There is a town named Vardaman in Mississippi, about 40 miles southeast of Oxford. Faulkner could have borrowed the name because he liked the sound of it.
What's more likely, however, is that he used the name of James K. Vardaman (1861-1930), who was governor of Mississippi from 1904 to 1908. They called him "Great White Chief," because like other Southern ...
I would think how words go straight up in a thin, line, quick and
harmless, and how terribly doing goes along the earth, clinging to it,
so that after a while the two lines are too far apart for the same
person to straddle from one to the other
There is huge difference between saying something and doing something. Theory and practice. Words are quick ...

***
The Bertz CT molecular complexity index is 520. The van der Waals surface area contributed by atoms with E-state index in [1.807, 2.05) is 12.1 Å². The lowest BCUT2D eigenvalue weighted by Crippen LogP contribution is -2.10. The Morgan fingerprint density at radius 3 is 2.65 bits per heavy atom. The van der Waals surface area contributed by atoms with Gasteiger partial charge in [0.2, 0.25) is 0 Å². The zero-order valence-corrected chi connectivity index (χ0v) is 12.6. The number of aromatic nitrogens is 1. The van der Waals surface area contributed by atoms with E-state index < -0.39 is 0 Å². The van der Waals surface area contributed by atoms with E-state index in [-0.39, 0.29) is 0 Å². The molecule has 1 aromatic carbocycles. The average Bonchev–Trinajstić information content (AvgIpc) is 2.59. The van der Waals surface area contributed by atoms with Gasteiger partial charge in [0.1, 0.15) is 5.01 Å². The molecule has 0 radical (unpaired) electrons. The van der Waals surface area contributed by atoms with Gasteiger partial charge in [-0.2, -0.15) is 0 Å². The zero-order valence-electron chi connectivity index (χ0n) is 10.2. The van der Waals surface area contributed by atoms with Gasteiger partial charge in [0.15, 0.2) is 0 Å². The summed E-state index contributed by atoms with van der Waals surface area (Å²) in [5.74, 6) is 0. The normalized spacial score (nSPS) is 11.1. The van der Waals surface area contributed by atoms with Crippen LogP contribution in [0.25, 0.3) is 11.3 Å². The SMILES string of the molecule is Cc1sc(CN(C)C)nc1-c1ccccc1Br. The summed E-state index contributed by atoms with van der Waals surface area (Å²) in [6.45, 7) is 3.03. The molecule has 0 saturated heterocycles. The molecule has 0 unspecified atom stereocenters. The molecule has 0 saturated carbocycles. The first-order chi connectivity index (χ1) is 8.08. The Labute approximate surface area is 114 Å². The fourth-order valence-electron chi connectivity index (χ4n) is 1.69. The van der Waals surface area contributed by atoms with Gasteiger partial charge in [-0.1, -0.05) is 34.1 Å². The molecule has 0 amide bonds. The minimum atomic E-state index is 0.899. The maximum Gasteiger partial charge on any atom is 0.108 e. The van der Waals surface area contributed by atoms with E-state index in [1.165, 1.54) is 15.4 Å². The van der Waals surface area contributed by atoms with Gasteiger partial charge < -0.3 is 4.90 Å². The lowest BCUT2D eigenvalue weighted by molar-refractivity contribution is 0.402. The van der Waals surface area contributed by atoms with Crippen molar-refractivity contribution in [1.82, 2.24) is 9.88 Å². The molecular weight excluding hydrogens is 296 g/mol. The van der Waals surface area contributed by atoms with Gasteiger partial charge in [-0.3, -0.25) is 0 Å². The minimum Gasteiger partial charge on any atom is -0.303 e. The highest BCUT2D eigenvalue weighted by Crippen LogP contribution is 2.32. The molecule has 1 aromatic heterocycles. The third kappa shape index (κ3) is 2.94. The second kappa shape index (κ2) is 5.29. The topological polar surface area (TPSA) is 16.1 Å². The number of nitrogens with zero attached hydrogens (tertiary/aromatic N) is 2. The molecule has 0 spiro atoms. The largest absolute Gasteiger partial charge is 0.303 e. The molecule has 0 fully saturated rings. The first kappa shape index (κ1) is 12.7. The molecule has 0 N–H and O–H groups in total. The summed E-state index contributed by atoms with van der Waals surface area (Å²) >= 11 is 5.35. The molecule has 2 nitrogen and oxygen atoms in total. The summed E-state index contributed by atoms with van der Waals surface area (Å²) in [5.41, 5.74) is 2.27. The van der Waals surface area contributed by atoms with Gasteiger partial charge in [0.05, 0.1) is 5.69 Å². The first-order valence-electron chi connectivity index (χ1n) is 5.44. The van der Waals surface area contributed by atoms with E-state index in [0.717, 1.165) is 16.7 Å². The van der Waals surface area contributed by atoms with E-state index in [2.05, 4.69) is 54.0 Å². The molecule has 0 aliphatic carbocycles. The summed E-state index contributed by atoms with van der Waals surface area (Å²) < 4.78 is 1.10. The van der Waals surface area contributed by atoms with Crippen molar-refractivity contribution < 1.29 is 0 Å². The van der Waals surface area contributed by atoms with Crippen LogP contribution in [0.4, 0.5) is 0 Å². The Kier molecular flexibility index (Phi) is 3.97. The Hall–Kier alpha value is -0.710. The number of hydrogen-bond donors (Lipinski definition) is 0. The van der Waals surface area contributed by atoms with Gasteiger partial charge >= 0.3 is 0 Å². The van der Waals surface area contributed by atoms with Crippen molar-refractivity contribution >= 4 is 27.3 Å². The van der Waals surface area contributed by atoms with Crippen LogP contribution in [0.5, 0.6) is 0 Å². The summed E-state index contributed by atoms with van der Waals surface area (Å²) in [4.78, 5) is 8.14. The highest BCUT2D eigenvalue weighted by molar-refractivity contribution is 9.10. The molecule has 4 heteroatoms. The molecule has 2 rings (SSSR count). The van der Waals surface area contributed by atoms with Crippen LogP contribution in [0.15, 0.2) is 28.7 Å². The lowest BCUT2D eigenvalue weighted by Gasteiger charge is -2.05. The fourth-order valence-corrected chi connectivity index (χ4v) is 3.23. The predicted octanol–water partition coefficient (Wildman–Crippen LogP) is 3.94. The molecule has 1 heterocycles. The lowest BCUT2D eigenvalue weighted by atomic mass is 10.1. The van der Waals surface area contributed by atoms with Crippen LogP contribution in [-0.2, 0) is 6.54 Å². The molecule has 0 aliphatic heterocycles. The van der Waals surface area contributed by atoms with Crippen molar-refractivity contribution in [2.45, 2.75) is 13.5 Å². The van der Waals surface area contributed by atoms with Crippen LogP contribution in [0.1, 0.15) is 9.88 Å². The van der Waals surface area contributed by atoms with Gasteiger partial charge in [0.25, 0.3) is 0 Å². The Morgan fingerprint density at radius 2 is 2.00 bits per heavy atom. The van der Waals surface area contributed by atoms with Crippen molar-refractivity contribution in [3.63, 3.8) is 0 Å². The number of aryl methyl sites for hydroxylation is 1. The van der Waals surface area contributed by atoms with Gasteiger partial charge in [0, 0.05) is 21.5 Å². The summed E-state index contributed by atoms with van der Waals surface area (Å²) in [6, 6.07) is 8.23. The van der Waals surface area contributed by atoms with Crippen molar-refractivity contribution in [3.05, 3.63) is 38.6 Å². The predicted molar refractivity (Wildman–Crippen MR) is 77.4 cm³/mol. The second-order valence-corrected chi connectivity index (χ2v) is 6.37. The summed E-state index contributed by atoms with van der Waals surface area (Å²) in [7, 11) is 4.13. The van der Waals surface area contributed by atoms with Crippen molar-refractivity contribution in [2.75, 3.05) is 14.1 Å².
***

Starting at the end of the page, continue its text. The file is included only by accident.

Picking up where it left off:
Brooks Landon has already provided the explanation in the final paragraph that you've quoted:
just as the thinking of Hemingway’s old waiter is infinitely more
tired and less active than the thinking of Faulkner’s boy, the
sentence each writer constructs is intended to hit us in very
different ways for very different reasons. Start cutting out words ...
Earlier on, Faulker tells us that
Colonel Sartoris, the mayor . . . remitted her taxes, the dispensation dating from the death of her father on into perpetuity.
The colonel originally told Miss Emily that he was doing this as a favor to her deceased father, whom he said had given the town a loan some time ago. While Miss Emily believed this, several ...
This quote is from his short story A Rose For Emily. The full quote is:
"She looked bloated, like a body long submerged in motionless water, and of that pallid hue".
It's important to give the whole sentence, because the final words "of that pallid hue" give the answer: it's e) a drowning victim. None of the others are likely to be pale.